I have 2 Nexus 5K switches that I want to make the NTP servers for my network.
Nexus 1: 10.10.10.5
Nexus 2: 10.10.10.6
I have read that you should only use the NTP master command if you basically plan on setting up the switches as their own NTP source (not looking anywhere other than itself for time) so I do not plan on setting them up as NTP masters.
I will issue the following command on both Nexus switches:
ntp server pool.ntp.org
On all of the other switches switches in the network I will issue these commands:
"ntp server 10.10.10.5 prefer"
"ntp server 10.10.10.6 prefer"
My questions are:
Is this the correct config?
Is there a need to setup the Nexus switches as peers? My thought was no since each Nexus will be looking to pool.ntp.org for their time.
Is there a need to setup NTP authentication from the Nexus switches to the rest of the switches in the network?
Except the fact that it's not really recommended to open up the Nexuses for NTP to the Internet (NTP has a sufficient number fo flaws), here are your answers:
- no need to configure peering
- authentication, though optional, should always be configured in order to provide a minimum level of security against unauthorised time sources
- authorization, though optional (via ACL restrictions), should always be configured in order to further enhance security for NTP
So best bet would be to setup an internal NTP server and point everything to that?
How is syncing the Nexuses to the ISP NTP any safer than syncing to pool.ntp.org?
>So best bet would be to setup an internal NTP server and point everything to that?
>How is syncing the Nexuses to the ISP NTP any safer than syncing to pool.ntp.org?
- Probably not safer but more optimal in terms of cascading
I would deploy NTP with both authentication and authorization. As in your case, you have to get the clock from outside your network, and you can't afford a DMZ device which gets clock from Internet and your network gets it from your DMZ device, use the ISP as NTP. Technically speaking, a public NTP server is less secure than an ISP provided NTP server, as the ISP provided NTP server is usually not reachable by everyone the Internet, but rather only from the ISP's clients, and thus is less susceptible to being attacked or becoming a relay for NTP attacks. The risk here is not necessarily not getting the correct time (although this is important as well for forensics, where if the time is not right, you just lost), but rather having your NTP client (Nexus device) in this case with high CPU (Which leads too unexpected behaviour) and/or getting BW depletion. Here's one reference, to understand the NTP Amplification attack.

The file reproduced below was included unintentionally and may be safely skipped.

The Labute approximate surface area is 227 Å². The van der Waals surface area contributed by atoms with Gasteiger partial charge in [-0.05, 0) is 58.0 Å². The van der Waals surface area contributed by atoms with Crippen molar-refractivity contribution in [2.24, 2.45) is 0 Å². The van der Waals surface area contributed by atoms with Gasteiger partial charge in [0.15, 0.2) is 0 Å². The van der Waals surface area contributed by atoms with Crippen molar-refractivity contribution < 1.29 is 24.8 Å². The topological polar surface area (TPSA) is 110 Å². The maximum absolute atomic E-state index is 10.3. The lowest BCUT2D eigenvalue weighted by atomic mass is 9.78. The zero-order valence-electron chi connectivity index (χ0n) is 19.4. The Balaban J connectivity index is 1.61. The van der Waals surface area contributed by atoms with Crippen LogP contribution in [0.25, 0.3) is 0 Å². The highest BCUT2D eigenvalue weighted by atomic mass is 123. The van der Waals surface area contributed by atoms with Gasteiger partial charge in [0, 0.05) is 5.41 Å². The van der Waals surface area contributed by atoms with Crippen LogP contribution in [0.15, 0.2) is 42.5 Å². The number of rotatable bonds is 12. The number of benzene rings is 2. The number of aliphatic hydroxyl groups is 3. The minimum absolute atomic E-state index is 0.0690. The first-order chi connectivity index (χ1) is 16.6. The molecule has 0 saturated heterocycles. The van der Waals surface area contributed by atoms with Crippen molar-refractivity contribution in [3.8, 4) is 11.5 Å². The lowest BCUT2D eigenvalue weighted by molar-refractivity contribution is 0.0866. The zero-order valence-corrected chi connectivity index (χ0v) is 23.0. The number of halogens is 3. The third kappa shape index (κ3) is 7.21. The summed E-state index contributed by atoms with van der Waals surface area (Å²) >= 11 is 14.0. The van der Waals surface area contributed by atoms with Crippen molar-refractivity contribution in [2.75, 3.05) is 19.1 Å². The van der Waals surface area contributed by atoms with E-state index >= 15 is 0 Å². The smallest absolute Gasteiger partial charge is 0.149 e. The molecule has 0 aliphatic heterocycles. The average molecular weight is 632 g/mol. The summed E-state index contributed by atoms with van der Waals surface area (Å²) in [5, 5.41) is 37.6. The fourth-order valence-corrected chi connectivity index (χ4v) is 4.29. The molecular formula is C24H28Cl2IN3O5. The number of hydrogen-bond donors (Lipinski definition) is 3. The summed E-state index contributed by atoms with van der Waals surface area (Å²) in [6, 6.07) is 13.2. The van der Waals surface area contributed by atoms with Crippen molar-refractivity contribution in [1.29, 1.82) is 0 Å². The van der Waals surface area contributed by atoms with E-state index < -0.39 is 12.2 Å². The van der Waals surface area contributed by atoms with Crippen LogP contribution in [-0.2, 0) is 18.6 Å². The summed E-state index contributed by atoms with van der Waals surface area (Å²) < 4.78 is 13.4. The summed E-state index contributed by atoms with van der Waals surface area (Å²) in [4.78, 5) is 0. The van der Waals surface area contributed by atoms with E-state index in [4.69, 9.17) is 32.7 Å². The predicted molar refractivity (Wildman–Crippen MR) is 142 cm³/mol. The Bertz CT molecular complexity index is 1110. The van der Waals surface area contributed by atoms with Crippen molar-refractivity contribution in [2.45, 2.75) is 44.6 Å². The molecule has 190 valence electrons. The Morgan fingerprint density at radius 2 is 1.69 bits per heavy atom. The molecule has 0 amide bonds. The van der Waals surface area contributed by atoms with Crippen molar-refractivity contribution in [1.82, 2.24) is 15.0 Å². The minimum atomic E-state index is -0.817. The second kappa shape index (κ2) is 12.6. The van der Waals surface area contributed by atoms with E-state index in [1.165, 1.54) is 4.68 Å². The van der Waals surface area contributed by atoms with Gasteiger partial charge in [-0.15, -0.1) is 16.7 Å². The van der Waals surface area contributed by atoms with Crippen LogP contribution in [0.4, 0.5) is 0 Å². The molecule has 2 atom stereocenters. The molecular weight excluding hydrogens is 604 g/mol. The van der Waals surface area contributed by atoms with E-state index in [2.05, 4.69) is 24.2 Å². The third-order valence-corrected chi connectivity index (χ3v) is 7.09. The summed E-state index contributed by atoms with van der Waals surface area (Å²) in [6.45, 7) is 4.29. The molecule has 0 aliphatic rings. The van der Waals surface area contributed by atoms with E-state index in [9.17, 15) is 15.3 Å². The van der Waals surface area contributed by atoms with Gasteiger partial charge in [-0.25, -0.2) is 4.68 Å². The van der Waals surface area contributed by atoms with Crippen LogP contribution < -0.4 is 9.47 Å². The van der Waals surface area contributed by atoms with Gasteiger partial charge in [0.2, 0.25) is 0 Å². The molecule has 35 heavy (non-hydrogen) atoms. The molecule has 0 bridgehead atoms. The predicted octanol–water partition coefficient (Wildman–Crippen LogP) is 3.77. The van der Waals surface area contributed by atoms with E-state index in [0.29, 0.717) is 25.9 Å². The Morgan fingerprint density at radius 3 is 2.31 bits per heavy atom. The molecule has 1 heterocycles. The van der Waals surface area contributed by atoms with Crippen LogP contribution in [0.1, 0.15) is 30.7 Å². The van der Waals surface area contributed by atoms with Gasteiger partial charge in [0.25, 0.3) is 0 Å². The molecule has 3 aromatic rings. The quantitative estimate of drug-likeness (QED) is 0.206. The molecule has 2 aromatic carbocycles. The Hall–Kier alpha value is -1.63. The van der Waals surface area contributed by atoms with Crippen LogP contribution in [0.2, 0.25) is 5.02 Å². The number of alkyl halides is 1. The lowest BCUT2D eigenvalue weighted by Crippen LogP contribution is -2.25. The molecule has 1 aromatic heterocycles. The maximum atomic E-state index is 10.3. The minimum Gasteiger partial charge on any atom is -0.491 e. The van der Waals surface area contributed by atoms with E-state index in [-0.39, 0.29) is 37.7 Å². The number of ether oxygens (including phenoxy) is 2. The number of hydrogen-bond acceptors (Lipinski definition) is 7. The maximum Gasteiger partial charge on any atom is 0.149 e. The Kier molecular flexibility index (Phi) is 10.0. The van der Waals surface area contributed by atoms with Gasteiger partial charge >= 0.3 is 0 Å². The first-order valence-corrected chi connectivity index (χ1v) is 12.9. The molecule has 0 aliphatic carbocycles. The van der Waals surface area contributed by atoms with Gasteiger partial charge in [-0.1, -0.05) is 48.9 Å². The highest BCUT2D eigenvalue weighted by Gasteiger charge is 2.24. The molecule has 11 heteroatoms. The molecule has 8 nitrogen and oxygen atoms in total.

Got it. So the absolute best case scenario would be to setup a NTP server on a physical machine that sits in the firewall DMZ that will get its time from our ISP NTP server and then point all internal devices to that NTP server through the DMZ?
I have spare servers and have the ability to setup the DMZ so this is definitely doable.
Any recommendations on Intranet NTP Server? This a good option?
If I setup above and pointed all switches to this ntp server would there still be a need for authentication and authorization?
Yes, use the built-in NTP daemon. With that design in mind, i would still configure authentication/authorization (it's just a copy/paste one time); without it configured you just risk some "insider" influencing your clock on the network devices.